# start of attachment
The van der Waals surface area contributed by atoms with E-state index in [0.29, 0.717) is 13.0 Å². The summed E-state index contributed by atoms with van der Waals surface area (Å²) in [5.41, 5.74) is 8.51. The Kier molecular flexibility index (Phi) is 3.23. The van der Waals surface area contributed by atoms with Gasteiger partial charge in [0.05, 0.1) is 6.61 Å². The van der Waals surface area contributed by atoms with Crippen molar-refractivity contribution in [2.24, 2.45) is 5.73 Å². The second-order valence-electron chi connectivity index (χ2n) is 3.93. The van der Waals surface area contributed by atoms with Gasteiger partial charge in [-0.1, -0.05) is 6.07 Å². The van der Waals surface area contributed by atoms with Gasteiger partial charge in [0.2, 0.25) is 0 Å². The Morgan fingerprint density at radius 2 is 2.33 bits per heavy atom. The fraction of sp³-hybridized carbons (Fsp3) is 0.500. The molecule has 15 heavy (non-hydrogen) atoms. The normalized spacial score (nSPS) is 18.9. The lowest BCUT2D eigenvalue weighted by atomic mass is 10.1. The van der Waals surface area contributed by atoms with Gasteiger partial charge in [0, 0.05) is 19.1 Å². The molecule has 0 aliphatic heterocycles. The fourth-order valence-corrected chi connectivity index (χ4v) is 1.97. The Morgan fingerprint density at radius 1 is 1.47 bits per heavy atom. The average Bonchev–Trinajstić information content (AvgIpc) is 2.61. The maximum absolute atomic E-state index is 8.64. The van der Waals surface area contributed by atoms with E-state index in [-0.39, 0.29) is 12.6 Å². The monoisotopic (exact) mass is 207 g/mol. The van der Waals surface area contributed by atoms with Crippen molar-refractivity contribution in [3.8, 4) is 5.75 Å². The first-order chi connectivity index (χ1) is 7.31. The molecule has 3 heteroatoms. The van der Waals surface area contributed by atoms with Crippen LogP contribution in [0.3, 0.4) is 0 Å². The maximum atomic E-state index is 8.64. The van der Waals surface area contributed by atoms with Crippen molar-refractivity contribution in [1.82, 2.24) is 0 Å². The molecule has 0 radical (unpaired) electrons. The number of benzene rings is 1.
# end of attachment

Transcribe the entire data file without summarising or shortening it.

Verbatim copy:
The van der Waals surface area contributed by atoms with E-state index in [0.29, 0.717) is 13.0 Å². The summed E-state index contributed by atoms with van der Waals surface area (Å²) in [5.41, 5.74) is 8.51. The Kier molecular flexibility index (Phi) is 3.23. The van der Waals surface area contributed by atoms with Gasteiger partial charge in [0.05, 0.1) is 6.61 Å². The van der Waals surface area contributed by atoms with Crippen molar-refractivity contribution in [2.24, 2.45) is 5.73 Å². The second-order valence-electron chi connectivity index (χ2n) is 3.93. The van der Waals surface area contributed by atoms with Gasteiger partial charge in [-0.1, -0.05) is 6.07 Å². The van der Waals surface area contributed by atoms with Gasteiger partial charge in [0.2, 0.25) is 0 Å². The Morgan fingerprint density at radius 2 is 2.33 bits per heavy atom. The fraction of sp³-hybridized carbons (Fsp3) is 0.500. The molecule has 15 heavy (non-hydrogen) atoms. The normalized spacial score (nSPS) is 18.9. The lowest BCUT2D eigenvalue weighted by atomic mass is 10.1. The van der Waals surface area contributed by atoms with Gasteiger partial charge in [0, 0.05) is 19.1 Å². The molecule has 0 aliphatic heterocycles. The fourth-order valence-corrected chi connectivity index (χ4v) is 1.97. The Morgan fingerprint density at radius 1 is 1.47 bits per heavy atom. The average Bonchev–Trinajstić information content (AvgIpc) is 2.61. The maximum absolute atomic E-state index is 8.64. The van der Waals surface area contributed by atoms with E-state index in [-0.39, 0.29) is 12.6 Å². The monoisotopic (exact) mass is 207 g/mol. The van der Waals surface area contributed by atoms with Crippen molar-refractivity contribution in [3.8, 4) is 5.75 Å². The first-order chi connectivity index (χ1) is 7.31. The molecule has 3 heteroatoms. The van der Waals surface area contributed by atoms with Crippen LogP contribution in [0.3, 0.4) is 0 Å². The maximum atomic E-state index is 8.64. The van der Waals surface area contributed by atoms with Crippen molar-refractivity contribution in [1.82, 2.24) is 0 Å². The molecule has 0 radical (unpaired) electrons. The number of benzene rings is 1.